From A Fellowship of Differents. In the first letter Paul wrote that survives in the Bible, Galatians, Paul went toe-to-toe with a group he calls the “circumcision party,” which ought to be self-explanatory (#ouch). The circumcision party claimed connec- tion to the Lord’s brother, James, and to the Jerusalem church, and they no doubt represented the pro-Torah group of Christians (#intimidating). After attempting to demolish the circumcision party’s arguments for four chapters, Paul finally lands on his feet with something altogether practical for how to live.
The Church is an institution of disappointment; it is not a disappointing institution. I have been doing full time local-church work for almost 15 years now, and I have noticed that every Sunday the same two kinds of people come up to me. One of them is overflowing with joy and gratitude for the way that they experienced a small measure of the presence of God, and the other type of person is disappointed because they didn’t have that experience.
After more than 700 hours of studying this subject, I have come to the conclusion that the resurrection of Jesus Christ is either one of the most wicked, vicious, heartless hoaxes ever foisted on the minds of human beings—or it is the most remarkable fact of history. Here are some of the facts relevant to the resurrection: Jesus of Nazareth, a Jewish prophet who claimed to be the Christ prophesied in the Jewish Scriptures, was arrested, was judged a political criminal, and was crucified. Three days after His death and burial, some women who went to His tomb found the body gone. In subsequent weeks, His disciples claimed that God had raised Him from the dead and that He appeared to them various times before ascending into heaven. From that foundation, Christianity spread throughout the Roman Empire and has continued to exert great influence down through the centuries.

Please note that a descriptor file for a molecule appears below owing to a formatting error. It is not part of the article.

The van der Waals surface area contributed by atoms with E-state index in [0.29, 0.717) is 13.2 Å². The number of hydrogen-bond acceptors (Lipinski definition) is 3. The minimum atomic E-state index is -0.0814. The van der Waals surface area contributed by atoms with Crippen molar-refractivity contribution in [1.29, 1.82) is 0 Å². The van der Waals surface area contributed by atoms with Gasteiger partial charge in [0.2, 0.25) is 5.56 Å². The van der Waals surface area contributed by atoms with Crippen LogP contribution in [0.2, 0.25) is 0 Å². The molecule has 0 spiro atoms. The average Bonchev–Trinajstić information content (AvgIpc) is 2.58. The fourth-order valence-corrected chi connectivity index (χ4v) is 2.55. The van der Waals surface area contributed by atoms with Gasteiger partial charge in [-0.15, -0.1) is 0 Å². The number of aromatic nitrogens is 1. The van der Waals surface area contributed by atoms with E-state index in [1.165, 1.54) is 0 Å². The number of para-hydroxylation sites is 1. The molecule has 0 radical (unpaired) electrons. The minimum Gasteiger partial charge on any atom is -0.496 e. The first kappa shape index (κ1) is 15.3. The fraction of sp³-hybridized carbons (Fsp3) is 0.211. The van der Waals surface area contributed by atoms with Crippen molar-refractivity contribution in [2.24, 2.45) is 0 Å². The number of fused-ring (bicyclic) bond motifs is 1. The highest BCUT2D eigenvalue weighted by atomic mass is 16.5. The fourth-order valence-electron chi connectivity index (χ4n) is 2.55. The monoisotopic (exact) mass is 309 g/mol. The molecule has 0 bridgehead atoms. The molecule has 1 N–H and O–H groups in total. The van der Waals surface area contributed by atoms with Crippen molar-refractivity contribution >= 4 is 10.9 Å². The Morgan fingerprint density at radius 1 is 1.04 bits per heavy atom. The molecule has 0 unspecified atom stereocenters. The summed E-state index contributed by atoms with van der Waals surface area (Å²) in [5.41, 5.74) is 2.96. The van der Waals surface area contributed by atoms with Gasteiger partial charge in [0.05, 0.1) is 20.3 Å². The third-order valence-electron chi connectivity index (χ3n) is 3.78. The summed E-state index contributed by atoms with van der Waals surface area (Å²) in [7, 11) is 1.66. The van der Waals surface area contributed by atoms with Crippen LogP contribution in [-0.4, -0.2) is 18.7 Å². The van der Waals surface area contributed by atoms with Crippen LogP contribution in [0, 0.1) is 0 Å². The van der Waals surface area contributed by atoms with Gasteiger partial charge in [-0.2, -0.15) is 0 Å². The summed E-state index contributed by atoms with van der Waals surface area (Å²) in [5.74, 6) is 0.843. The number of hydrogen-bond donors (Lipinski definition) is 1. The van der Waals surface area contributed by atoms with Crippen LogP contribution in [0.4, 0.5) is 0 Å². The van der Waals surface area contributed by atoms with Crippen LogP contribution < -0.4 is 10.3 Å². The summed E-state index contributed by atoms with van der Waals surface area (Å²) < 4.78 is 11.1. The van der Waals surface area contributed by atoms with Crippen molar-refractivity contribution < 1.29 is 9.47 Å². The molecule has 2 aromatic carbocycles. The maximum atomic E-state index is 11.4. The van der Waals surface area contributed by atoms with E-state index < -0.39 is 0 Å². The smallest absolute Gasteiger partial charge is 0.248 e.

Most of you who know me, know that I did my doctoral thesis on women in the NT with C.K. Barrett at the University of Durham in England. My first three published scholarly books were on this very subject. One of the reasons I did that thirty some years ago was because of the controversy that raged then over the issue of women in ministry, and more particularly women as pulpit ministers and senior pastors. Never mind that the Bible does not have categories like ‘senior pastor’ or ‘pulpit minister’, the NT has been used over and over again to justify the suppression of women in ministry— and as I was to discover through years of research and study, without Biblical justification. Now of course equally sincere Christians may disagree on this matter, but the disagreements should be on the basis of sound exegesis of Biblical texts, not emotions, rhetoric, mere church polity, dubious hermeneutics and the like.
The notion of a moral boundary separating good from evil frames early Christian disputes about the meaning of Adam’s sin. Their reflections on the nature of sin were largely considerations of where to draw this boundary.
Was everybody evil in the same way, as Alexander Solzhenitsyn suggested when he penned these memorable lines: “The line separating good and evil passes not through states, nor between classes, nor between political parties either — but right through every human heart”? Or did sin emerge from entirely different sources?